Doing it their wayBy ANITA MATTHEWS
THE ability to make ideas a reality has launched the careers of Penang-based graphic designers Chin Mun Woh and Adrian Cheah, and into inter(net)tional stardom.
The Net is instrumental in helping them, as they put it, "reach out and touch" their audience.
Check out Penang -- a 75-page dossier on Penang which was entirely written and illustrated by Chin and Cheah. The three-month long labour of love resulted in a delightfully written saga of Penang, filled with insights not commonly found in books. Subjects include Why Penang Sucks, Penang Drivers, and the usual food, shopping, lodging and places-to-go guides (see related story).
The site, updated monthly, is strewn with nuggets of information like not only what to eat, but where exactly to find it and when to dine.
The duo, both 30, also took a good humoured potshot at Penangites by promoting their golden rule: "Big, Cheap, Good" when it comes to shopping, or as the Hokkiens have it, tua-tay pang gee ko ho liau.
Penang-born artist Choo Beng Teong, whose works retail at Christie's Auction House in London, is also featured at this website.
The word is `design'Articulate and enthusiastic, Chin and Cheah -- who became classmates when they were 16, and have been friends since -- know exactly where they are headed despite having been in business for barely a year.
Chin is confident that ambition and foresight will take them wherever they want to go.
"We just happen to be graphic designers who know HTML, and we understand the media and therefore are in a good position to exploit it.
"People used to say that desktop publishing and graphic designers will die when HTML arrives. Instead, we are thriving and doing better than ever," claims Chin.
He says that 60% of webpages are "badly built," and he puts the blame squarely on web developers or designers indulging themselves, with little or no thought given to their audience.
"When you design with your audience in mind, you do less to reach more people. Some webpages have impressive animation, but how far can you go with that," he argues.
Chin also questions the ability of the average Joe who may be able to design a homepage, but may not necessarily be able to attract the required attention.
"What sort of information do you have online that will keep the reader hooked? How do you maintain your reader's interest so they will move from one page to the other?" he asks.
Chin reckons he and his partner Cheah understand their medium very well, and can "build moods" to fit each design.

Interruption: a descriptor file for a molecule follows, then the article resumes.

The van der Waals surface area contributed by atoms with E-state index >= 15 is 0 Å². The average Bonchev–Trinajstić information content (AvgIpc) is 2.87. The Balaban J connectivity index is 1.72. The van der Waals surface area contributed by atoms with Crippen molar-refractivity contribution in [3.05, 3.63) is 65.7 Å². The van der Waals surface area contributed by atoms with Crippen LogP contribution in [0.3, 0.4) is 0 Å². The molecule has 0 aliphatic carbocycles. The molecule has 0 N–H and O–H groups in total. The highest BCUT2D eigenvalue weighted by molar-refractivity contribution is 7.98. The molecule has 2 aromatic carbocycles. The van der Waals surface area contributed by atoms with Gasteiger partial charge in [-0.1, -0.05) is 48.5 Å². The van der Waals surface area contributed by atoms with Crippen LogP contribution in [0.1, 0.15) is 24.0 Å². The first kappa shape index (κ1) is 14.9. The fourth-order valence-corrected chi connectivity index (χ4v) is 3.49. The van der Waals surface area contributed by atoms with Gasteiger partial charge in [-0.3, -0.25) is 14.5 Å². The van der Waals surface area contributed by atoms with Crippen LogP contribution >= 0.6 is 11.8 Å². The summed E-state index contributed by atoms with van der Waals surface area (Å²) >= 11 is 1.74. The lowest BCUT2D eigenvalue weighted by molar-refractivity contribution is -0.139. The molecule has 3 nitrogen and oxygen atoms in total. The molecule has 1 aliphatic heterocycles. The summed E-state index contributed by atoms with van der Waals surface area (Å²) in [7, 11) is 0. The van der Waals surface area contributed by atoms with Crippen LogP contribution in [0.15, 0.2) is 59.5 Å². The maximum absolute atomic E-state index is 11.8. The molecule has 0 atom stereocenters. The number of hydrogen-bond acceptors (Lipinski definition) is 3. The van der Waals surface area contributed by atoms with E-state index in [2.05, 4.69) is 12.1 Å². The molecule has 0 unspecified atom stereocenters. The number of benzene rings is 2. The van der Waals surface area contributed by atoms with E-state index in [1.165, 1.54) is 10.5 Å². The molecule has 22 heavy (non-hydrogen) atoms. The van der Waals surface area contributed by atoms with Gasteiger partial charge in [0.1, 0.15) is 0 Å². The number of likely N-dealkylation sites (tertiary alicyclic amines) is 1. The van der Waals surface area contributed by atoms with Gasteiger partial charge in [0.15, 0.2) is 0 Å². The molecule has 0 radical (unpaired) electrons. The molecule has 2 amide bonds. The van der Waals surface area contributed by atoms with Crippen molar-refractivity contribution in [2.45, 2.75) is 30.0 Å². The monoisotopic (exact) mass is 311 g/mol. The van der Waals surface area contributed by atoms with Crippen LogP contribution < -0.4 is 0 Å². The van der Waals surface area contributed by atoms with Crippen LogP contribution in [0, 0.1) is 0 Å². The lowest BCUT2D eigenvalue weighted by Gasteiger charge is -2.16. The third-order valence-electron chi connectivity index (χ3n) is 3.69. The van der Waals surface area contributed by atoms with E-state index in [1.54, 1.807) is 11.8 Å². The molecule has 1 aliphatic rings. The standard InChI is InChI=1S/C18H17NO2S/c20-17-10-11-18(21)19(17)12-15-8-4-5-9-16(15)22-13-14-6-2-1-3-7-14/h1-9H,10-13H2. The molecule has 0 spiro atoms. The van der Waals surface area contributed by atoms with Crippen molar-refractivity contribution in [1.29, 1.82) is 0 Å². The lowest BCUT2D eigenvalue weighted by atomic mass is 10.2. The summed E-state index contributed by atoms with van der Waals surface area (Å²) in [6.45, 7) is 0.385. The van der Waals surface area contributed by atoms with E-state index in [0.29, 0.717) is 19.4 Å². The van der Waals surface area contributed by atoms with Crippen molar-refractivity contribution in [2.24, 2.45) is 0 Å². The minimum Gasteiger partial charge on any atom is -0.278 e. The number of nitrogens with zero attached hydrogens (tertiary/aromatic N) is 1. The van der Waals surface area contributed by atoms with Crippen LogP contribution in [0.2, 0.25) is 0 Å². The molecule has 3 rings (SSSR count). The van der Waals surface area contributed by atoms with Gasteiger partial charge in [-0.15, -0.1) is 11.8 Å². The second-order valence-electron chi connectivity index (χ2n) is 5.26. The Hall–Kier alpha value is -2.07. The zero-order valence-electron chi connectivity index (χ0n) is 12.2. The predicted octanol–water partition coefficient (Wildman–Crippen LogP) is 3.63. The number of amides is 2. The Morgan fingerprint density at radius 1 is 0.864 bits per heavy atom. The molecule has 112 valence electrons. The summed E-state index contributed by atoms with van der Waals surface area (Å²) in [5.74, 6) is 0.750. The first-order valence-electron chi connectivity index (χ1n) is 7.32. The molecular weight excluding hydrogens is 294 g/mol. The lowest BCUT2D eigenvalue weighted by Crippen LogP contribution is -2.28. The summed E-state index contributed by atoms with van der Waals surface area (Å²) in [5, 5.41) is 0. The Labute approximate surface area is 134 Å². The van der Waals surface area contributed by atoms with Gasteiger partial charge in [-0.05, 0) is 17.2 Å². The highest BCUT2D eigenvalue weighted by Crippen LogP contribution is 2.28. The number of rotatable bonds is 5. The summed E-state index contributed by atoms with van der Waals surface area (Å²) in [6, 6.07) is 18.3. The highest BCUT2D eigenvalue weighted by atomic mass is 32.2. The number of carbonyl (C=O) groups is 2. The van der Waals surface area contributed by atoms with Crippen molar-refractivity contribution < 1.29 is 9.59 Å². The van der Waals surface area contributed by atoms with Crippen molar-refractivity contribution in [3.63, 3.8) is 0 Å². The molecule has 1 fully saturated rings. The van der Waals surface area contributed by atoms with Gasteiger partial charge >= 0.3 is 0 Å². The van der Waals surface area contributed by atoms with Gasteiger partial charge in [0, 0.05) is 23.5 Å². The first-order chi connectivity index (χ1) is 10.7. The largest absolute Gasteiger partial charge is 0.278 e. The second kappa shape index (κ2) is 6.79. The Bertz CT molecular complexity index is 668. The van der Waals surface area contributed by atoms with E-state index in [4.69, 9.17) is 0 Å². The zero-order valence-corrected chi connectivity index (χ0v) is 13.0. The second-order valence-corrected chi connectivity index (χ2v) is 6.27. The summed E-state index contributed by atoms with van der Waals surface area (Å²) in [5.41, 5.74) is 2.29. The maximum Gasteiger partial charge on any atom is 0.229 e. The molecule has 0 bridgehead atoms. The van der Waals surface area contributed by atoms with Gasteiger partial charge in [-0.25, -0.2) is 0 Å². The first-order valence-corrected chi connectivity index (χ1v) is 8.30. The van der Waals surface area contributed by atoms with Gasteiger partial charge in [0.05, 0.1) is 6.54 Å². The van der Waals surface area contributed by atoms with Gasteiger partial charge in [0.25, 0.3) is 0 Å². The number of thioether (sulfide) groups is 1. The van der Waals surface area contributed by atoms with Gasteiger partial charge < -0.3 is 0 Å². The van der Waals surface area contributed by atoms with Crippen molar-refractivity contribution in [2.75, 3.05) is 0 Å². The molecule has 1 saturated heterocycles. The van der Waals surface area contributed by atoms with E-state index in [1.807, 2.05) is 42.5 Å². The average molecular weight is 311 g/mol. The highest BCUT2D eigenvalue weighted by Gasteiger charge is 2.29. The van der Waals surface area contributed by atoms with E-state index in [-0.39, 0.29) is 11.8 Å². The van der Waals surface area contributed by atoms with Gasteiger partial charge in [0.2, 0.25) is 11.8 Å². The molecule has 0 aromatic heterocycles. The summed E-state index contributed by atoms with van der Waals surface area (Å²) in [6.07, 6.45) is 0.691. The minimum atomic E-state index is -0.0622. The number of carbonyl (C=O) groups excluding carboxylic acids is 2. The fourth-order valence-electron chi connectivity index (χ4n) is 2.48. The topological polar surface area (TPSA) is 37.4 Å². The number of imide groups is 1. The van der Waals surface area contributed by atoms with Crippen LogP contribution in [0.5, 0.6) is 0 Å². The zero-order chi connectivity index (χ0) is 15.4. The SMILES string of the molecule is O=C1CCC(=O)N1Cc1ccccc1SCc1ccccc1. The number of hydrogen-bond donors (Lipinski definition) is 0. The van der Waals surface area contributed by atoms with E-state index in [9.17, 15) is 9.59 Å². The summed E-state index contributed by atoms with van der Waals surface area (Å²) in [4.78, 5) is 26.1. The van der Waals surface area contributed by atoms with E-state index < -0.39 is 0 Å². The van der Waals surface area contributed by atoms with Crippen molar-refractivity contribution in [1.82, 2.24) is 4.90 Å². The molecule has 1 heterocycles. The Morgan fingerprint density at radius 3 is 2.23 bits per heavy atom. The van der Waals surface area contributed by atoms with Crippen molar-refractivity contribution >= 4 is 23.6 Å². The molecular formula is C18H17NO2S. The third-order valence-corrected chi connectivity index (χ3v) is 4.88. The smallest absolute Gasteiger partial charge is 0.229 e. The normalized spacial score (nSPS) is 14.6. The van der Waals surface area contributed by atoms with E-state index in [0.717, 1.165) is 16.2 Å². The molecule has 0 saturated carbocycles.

"Basically, graphic designers can do more than the average Joe. We have the basic design tools and we solve problems related to the design each and every homepage we work on," he claims.
Of course, Cheah adds that structure is very important, as is the duo's policy of working with, and not for their clients.
Certainly, the proof of this seems to be in the vast selection of work the duo has done for non-governmental organisations, companies dealing in stationery, electronics, property, education and lingerie.
"We have also designed pages for goldsmiths and architects, and that indicates our versatility," claims an immodest Cheah.
He says they prefer to work out packages that not only include homepage design but also newsletters, brochures and advertisements.
"The difference is our work is tailored to what the customer wants. For instance, the After Eden site is very feminine and descriptive, while the Disted College site is very informative," he says.
The duo also recently completed a United Nations Children's Fund (Unicef) book called Puppets with a Purpose that uses puppetry for social change.
Of course, Chin concedes that they have been lucky to land international projects, and have had the good fortune of doing business with prompt paymasters.
The great equaliser Despite having tested the water and having had experienced projects in divergent areas, Chin says that their business comprise 50% print and 50% Internet design work.
He admits they ran into stiff competition with Kuala Lumpur-based designers, but says it did not take long for Northerners to realise their potential.
"We are 20% cheaper than the guys down south, but price is not the issue here. The issue is good design and the Web is a good tool for companies. There is no escaping it.
"Our personal experience shows that even if there is little money to be made, the potential is untapped. We have received e-mail from people in Australia and the United States who have stumbled across our pages through search engines.
"That is why the Net is a great equaliser. You don't need to be IBM to reach a global audience," Chin says.
He anticipates the company will continue its foray into the wired world as "they are still very fascinated" by the medium, and that it will move farther away from print media towards multimedia and the Net.
"The interactive element on the Net is getting better and that is important as it means being able to relate directly with your clients," says Cheah.
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